Modern society attaches inordinate importance to activity – work, travel, sports, etc. The world generally values people based on what they do. The most celebrated and admired people are those who look like they are really accomplishing something: successful businessmen, award-winning actors and actresses, star athletes, anyone in the news headlines. The culture tends to make us feel that we should always be “doing something.” And, sadly, for many people, life is useless if they are not engaged in any kind of purely human activity.

Influenced by this environment of unbridled activism, many people now believe that the defining standard of the Church is essentially that of doing good works: outreach, hospitality, service projects, ecumenical gatherings. But the reality is that activism does not give meaning to our existence in the long run. Certainly, human activities and charitable works constitute an essential aspect of the Christian life. The Lord himself taught us that whatever we do for the least of his brothers we do for him (cf. Mt 25:40). However, simply remaining busy is not worth much, and is not necessarily meritorious before God. Our frenzy of activity can even distract us from God, leave us empty, make us angry, and lead us to be unfairly judgmental of others.

This is the condition of Martha in today’s Gospel. Preoccupied with the many details of hospitality, some of which were undoubtedly important, she becomes angry and critical of her sister. She even tries to teach the Teacher: “Do you not care that my sister has left me by myself to do the serving? Tell her to help me.”

Jesus lovingly draws Martha’s attention to her inner state, and to the distinction between what is burdening her and what is really necessary. “Martha, Martha, you are anxious and worried about many things. There is need of only one thing. Mary has chosen the better part and it will not be taken from her.” Jesus is certainly not denigrating the generous hospitality of Martha, nor is he praising Mary for what would look to contemporary human reckoning like passivity or laziness. No, he is pointing out that Mary has found the true Wisdom, “the mystery hidden from ages and from generations past” which has now “been manifested to his holy ones.”

This is the mystery about which St. Paul writes in his Letter to the Colossians. It is not some vague concept; it is precisely “Christ in you, the hope for glory”! Paul continues: “It is he whom we proclaim, admonishing everyone and teaching everyone with all wisdom.” He is admonishing and teaching us today, proclaiming Divine Wisdom, so that we may all be “perfect in Christ.”

What is Mary doing in today’s Gospel? Not sitting and doing nothing but rather sitting at the feet of the Lord, “listening to him speak.” She is allowing Wisdom Incarnate, our Hope of glory, to instruct her with his life-giving word, to nourish and transform her heart. She is, so to speak, immersing herself in the love of Christ, in his real Presence, where there is joy, peace and true freedom. This is what Martha, in her anxiety and worry, is missing out on, hence she lacks inner joy and peace.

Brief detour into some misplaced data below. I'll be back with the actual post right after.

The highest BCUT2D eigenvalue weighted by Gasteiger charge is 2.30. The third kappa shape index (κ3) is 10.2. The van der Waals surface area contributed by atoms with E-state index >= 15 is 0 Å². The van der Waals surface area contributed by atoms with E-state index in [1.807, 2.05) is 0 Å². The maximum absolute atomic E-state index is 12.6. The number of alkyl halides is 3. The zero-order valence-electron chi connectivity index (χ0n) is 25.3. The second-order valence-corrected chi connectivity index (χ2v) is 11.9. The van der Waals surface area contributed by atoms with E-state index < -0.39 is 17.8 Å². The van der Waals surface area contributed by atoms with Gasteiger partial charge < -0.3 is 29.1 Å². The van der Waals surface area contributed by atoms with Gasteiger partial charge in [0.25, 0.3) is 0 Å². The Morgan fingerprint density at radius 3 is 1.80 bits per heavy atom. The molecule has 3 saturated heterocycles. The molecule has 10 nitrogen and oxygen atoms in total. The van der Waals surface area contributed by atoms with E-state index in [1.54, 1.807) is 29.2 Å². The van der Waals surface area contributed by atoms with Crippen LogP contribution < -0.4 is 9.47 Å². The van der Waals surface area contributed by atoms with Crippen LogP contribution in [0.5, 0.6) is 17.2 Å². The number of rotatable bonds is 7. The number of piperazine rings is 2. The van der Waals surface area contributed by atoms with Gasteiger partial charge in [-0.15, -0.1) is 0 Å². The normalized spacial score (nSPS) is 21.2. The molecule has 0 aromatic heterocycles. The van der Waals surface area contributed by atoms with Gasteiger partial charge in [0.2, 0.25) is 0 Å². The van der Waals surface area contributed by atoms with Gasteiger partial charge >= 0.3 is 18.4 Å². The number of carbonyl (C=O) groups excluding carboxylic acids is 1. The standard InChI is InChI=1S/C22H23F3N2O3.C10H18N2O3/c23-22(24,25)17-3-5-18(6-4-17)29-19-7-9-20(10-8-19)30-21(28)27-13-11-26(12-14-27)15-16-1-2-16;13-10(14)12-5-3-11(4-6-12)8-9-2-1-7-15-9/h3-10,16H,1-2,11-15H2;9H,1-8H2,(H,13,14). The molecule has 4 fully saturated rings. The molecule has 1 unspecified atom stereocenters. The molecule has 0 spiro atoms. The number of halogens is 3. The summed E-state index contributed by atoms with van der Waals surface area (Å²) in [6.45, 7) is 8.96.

If we learn from the example of Mary, the “better part,” the love of Christ, will not be taken away from us. In this regard, St. Paul writes to the Romans: “Who will separate us from the love of Christ? Will anguish, or distress, or persecution, or famine, or nakedness, or peril, or the sword? …. I am convinced that neither death, nor life, … nor any other creature will be able to separate us from the love of God in Christ Jesus our Lord” (Rm 8:35-39). Every human activity, even the most wonderful of our charitable works, can be taken away by sickness, persecution, hardships, and eventually death. But the love of Christ cannot be taken away by anything.

The message of Jesus in this account about Martha and Mary is about getting our priorities right. Life is not so much about what we want to do for God but rather about opening ourselves to what God does for us. Our faith does not pit contemplation against action. However, the life of contemplation – understood as being with and living for God – is our greatest privilege and most noble duty; it far surpasses any human activity. And everyone, irrespective of circumstances or health condition, can participate. We are all called to foster an attitude of active receptivity. The correct inner disposition, in which we unite ourselves with God, is what makes for fruitful activity when he calls us to serve.

Today’s first reading gives us an admirable example of how this works. Abraham’s ready faith and his covenant relationship with God made him ready to provide hospitality to the “three men” who appeared near his tent one day. The Catechism teaches that his spirit is comparable to that of Mary when she welcomed the word of the Angel at the Annunciation. “Because Abraham believed in God and walked in his presence and in covenant with him, the patriarch is ready to welcome a mysterious Guest into his tent. Abraham’s remarkable hospitality at Mamre foreshadows the annunciation of the true Son of the promise” (CCC 2571).

The Church offers a short summary of today’s lesson in the Gospel Acclamation: “Blessed are they who have kept the word with a generous heart and yield a harvest through perseverance.” Keeping the word in the heart, like Mary, is what we do; yielding a harvest of fruitful and meritorious activity is what God makes possible for us.

What are my interior and exterior responses to the actions of Martha and Mary? When have anxiety and worry hindered me from answering the call of God to serve? In the busyness of life, how do I express welcome and fraternity to those I encounter?

Excerpt from The Anawim Way, Volume 18, no. 5. More information about The Anawim Way may be found here.